But as McCall was saying his goodbyes, a storm was brewing around the Bradford City community. And across wider football, outrage was expressed over such a cut-throat sacking. At the first post-McCall game, Saturday’s home draw with Bury, the home fans amongst the crowd of 19,476 marked the fourth minute – Stuart’s player number – with applause and chants expressing appreciation to the departing manager.
McCall was following the game from home, and was quickly made aware of what had happened, “I’m not a social media person, but my kids see things and they tell me. I listened to the first half of the Bury game on the radio, and someone sent me a link to what the fans did. I did feel quite emotional. I think my wife and kids felt emotional too.
“The club means so much to me. I’m so disappointed not to be manager anymore.”
“Edin’s been a successful businessman, but running a football club is different.”
It was a memorable 19 months for all concerned. Edin Rahic and Stefan Rupp’s May 2016 takeover of Bradford City saw the introduction of a new strategy and way of doing things – an approach everyone is still getting used to. Phil Parkinson, the mastermind of the 2013 promotion and League Cup final appearance, straightaway decided it was not a model that he could work under, and departed for Bolton Wanderers. The club turned to McCall.
McCall recalls the story of how his fourth coming to Valley Parade came about, “I’d just landed in Tenerife and got a message from Edin, so flew back to meet him the next morning. We had a three-hour chat. I could tell it was going to be different. He told me about his plans for the club, and of bringing youth players through, and signing foreign players. I said this was not a problem to me. But in every other time where I’ve been a manager, I’ve known what my budget is so I can work towards it, and what players I can bring in. So I asked Edin about the budget, and he said ‘oh you don’t need to know about budgets, British managers always want to know about budgets’.
“I went back to Tenerife and spoke to my missus, and the first thing she asks me is ‘what’s your budget?’ And the reason she asked me that was that, a few years earlier, I had knocked back the Sheffield United job (in the summer of 2014), because of the budget, and she was gutted because she wanted me to go there. I had had my time at Motherwell, and she wanted me to go back to Sheffield United. But when I had spoken to them, they were honest and told me the budget had been cut, and the first season was going to be a building block, as part of a three-five year plan. I knew the budget was going to be bottom half, but Sheffield United fans wouldn’t have accepted that. In the end, I knocked them back.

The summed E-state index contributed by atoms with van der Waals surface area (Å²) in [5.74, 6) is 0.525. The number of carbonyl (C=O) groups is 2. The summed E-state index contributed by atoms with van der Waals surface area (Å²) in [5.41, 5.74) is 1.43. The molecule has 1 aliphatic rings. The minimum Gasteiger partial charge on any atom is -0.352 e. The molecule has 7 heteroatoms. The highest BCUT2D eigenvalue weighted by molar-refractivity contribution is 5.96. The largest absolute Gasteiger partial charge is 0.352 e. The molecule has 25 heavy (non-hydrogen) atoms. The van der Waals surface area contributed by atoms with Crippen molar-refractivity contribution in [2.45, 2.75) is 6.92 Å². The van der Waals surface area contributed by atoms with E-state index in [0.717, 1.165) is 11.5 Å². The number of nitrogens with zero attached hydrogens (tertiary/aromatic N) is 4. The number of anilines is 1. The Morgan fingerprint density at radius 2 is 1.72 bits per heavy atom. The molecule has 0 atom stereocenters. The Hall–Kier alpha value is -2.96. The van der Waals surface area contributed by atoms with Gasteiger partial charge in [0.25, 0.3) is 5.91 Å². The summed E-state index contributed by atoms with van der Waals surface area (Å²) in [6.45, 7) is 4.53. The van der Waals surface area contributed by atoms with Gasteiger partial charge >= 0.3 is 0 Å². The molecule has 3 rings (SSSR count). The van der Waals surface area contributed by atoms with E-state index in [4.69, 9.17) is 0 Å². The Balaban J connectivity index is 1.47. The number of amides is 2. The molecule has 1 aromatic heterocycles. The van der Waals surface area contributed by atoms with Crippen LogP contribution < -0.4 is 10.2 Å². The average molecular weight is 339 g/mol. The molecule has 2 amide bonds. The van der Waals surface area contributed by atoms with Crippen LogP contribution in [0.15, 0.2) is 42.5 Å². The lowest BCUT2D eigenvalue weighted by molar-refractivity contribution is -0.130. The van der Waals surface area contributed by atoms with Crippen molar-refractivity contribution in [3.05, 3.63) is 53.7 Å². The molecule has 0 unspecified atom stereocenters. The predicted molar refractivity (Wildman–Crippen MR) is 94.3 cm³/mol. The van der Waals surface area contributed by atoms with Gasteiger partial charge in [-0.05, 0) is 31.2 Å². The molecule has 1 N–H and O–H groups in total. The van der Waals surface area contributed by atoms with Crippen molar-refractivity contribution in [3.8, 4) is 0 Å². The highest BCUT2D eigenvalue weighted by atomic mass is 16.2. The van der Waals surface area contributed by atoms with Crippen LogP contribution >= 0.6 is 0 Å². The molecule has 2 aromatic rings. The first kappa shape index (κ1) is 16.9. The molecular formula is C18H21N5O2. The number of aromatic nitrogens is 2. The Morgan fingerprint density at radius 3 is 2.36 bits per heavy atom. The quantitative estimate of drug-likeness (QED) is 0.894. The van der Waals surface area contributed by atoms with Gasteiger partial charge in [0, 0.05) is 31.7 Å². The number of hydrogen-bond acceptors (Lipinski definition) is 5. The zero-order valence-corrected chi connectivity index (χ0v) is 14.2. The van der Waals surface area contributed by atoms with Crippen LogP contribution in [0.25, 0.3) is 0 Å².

“So when I told my missus, who was gutted about Sheffield United, that I didn’t know what my budget at Bradford City was going to be, she replied ‘well you can’t sign then; if you couldn’t sign for Sheffield United you can’t sign for Bradford’.
Initially McCall was going to reject Rahic’s offer, “At first it was going to be a one-year deal. But when I’m trying to bring players in, I can’t get them in on two-year deals when they know you are on a one-year deal. So there were two things I went back to Edin with. I wanted to bring in my own assistant – I think Edin wanted to bring in his own – and I wanted to have a two-year deal. I said to my agent, I don’t think I’m going to take it for these two reasons.
“In the end, these points got agreed. So I thought, well Edin’s agreed to that, let’s move on. My heart didn’t rule my head about coming back, but it was too strong a pull. I thought I could get it going.”
It didn’t take long for McCall to discover that Rahic’s approach would lead to a clash of styles. “One of my first meetings was with Ben Williams (the out of contract City goalkeeper). I didn’t know him, but we’d lost a lot of players, and Bradford City had just had a record number of clean sheets. I know the defence had been good, but obviously the goalkeeper must have played a part. So I met Ben. And we agreed with him another year’s deal, same money.
“I left him with Edin for five minutes, and the next day Ben came in and decided to sign for Bury.”
Was McCall concerned this wouldn’t work? “It wasn’t right or wrong, but it was a completely different way for me to work. I used to have a budget, I brought the players in. I spoke to agents. The game has changed. So I’m not saying this way is wrong.
“I’ve had 30-odd years in the game, and you build up certain experiences. Edin wanted to bring in different things, and that’s fine. We had to find a way, find common ground. Give and take. But Edin’s not been in football. He’s certainly not been in the football business. Edin’s been a successful businessman, but running a football club is different.”
Williams’ exit to Bury further exposed the huge gaps in the playing squad left in the wake of Parkinson’s departure, and the club had to work with urgency to bring in new players. Yet the summer of 2016 was arguably City’s best transfer window under Rahic and McCall, as the newly assembled coaching staff and transfer committee came together.
“We had to assemble a squad quickly. I brought Nicky Law down because I knew him. That was a no-brainer for me. John Dreyer gave us Nat Knight-Percival. We got Timothee Dieng in on a week’s trial. Once we got Steve Banks in, we got Colin Doyle. When Greg came in, he brought Romain Vincelot. So everyone played a part in little bits. It was a different way of working. But you’ve got to find a way to work.”